Election Day is a very special day for the Fix -- and for political junkies (and even non political junkies). It's a time when you see democracy in action, and the efforts of thousands of candidates, activists and consultants either come to fruition or, well, not.
The Fix remembers well the first time we went to vote with Fix Dad. The 1984 presidential election. Polling place was Elmer Thienes elementary school in Marlborough, Conn. Old-school voting machines -- curtain and all -- with a bunch of buttons and levers to press. I stood next to my dad while he closed the curtain and did his thing. I was proud.
Natalie Jennings, a WaPo political producer and Louisiana native, has this AMAZING first Election Day memory:
One of my earliest political memories is a distinctly Louisiana one. It was 1991 and the night of a gubernatorial primary. I knew two bad guys were running -- David Duke had been a member of the Ku Klux Klan and Edwin Edwards was a shady character, though I don't think I understood why at the time.
I was riding with my dad back from an errand, and he stopped at a drive-through liquor store (they are fairly common in Louisiana). My dad asked the guy at the checkout window if he had heard any returns, and they had a few minutes of conversation about how screwed we were either way, but looked liked they'd have to go ahead and vote for the crook.
So, what's your first memory of an Election Day? Share in the comment section below or reply to @thefix on Twitter. We'll post them as we get them below.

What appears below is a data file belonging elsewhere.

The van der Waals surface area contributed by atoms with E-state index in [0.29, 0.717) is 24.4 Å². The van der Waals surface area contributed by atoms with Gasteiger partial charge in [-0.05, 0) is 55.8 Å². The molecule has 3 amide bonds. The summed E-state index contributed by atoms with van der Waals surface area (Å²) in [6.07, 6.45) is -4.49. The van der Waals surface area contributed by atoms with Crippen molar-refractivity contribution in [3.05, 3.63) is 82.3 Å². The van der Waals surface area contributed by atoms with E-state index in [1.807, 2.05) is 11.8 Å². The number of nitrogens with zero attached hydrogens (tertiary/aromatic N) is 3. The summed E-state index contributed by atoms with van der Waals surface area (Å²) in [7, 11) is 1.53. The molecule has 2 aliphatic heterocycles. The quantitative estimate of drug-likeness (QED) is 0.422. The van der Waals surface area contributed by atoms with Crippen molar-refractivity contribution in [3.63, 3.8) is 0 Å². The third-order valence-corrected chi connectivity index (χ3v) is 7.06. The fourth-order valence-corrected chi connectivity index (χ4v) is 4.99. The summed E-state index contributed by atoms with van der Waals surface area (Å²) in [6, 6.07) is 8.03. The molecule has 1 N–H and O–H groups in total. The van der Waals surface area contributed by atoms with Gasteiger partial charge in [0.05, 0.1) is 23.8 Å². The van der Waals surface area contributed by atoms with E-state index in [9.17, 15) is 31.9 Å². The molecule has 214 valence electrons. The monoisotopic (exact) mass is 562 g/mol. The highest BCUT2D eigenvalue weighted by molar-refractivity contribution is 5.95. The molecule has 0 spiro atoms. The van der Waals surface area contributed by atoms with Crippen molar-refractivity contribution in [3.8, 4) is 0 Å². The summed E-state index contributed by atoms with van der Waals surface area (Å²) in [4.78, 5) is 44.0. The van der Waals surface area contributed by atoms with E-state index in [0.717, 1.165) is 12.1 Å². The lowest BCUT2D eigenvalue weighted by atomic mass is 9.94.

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@TheFix Voting booths w/Dad at Constable School. Kennedy-Nixon. First time I heard: "Lesser of two evils." Pushed lever for Kennedy. Sold.
— Jane Beard (@JaneBIVL) November 5, 2013
Comment from "Howswedeitis":
1980. Reagan vs. Carter. I hadn't followed the election very closely because I was 10 and my immigrant parents weren't particularly political. But my fourth-grade class in Pittsburgh had held an election and it was Jimmy Carter in a landslide. I still remember my shock the next morning on learning that Ronald Reagan was our next president. It was my Dewey-Truman moment, when I learned to my chagrin that our privileged fourth-grade class was not an accurate proxy for the American electorate.
Comment from Minister Gayl Caul:
I was in grade school which was a polling place. I remember Goldwater was running and the jokes about him. I asked a lady who she voted for and she politely taught me that it was a secret ballot and I shouldn't ask.
@TheFix my mom went out and I had a TV with a broken picture tube for company, listening to Nixon beat Humphrey and Wallace in 1968
— David Law (@davidkeithlaw) November 5, 2013
Hm.. being in 4th grade and one of about 14 kids in my elementary school to vote for Mondale in our school mock election in Norman, Oklahoma. If I remember right, that about matches the total number of votes he got in Oklahoma.
Comment from MVanHorn: